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These patients were in the service of my brother, Dr. Charles S. Hamilton, and myself at Mt. Carmel Hospital this year:
—Mr. C. W., aged 49, was admitted to the hospital, May 10, 1907, at 2 p. m.; he walked to the elevator with his physician, Dr. Stanley, who had made a diagnosis of intestinal obstruction. The man, who had little or no fat, had an unusually fine physique. For several days he had been having pain in the pit of the stomach. There was a history of chronic dyspepsia and pain used to come on from one to three hours after food. When the accident occurred, at noon of the day preceding that of admission, he was pitching sheep into a stream. During such a physical effort, he was seized with sudden, severe pain in the abdomen. At first it was general, then under the sternum,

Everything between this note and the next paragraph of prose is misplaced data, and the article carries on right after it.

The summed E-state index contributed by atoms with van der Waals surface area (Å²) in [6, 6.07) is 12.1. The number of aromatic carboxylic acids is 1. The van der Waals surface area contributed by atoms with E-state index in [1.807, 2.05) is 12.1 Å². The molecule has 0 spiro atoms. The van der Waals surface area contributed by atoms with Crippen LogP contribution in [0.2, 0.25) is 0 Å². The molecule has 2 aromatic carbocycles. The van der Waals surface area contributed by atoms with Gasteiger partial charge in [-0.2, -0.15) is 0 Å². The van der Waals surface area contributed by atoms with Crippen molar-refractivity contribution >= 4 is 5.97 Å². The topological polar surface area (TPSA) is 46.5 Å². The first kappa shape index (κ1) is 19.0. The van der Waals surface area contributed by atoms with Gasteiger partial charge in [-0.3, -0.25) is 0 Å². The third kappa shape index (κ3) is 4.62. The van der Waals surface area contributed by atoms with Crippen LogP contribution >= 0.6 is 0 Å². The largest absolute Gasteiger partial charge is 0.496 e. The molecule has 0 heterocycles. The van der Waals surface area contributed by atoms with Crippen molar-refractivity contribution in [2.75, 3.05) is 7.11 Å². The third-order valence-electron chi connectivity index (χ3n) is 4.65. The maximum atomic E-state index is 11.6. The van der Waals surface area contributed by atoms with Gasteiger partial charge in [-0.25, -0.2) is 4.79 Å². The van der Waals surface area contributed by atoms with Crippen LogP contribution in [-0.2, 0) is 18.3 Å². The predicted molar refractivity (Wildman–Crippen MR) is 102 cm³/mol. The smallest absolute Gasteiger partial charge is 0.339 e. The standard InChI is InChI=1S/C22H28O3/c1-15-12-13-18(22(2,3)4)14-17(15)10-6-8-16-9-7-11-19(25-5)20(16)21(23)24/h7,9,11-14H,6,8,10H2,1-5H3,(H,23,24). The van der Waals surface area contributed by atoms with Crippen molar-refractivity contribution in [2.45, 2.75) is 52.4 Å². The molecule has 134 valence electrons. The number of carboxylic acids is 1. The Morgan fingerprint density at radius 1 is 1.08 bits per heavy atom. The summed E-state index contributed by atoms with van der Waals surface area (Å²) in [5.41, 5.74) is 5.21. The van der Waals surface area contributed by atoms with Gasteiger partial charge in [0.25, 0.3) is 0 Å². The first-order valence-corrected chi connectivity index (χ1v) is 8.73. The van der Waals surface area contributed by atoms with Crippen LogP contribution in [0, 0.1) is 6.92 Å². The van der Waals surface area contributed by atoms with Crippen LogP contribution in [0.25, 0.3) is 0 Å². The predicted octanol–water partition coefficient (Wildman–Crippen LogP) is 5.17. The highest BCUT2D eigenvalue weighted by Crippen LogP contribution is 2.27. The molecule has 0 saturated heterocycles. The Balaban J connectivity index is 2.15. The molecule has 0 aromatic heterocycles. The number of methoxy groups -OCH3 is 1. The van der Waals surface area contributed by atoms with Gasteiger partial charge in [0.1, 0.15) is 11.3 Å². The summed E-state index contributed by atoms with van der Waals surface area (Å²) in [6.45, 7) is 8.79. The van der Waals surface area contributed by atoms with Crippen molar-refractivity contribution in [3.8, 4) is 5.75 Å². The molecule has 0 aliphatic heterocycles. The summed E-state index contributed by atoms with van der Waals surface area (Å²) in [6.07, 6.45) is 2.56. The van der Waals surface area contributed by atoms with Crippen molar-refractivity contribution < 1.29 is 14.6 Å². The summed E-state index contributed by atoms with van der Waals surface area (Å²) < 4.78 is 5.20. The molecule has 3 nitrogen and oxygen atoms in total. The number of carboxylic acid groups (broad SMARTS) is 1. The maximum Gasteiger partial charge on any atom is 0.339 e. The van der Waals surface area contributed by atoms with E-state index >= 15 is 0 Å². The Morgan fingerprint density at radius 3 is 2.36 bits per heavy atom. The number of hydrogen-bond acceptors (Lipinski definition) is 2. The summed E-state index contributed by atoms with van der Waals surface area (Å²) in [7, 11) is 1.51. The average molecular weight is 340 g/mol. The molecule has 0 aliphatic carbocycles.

HAMILTON WD. CASES OF GASTRIC AND DUODENAL ULCER WITH PERFORATION.. JAMA. 1908;L(2):119-120. doi:10.1001/jama.1908.25310280035004a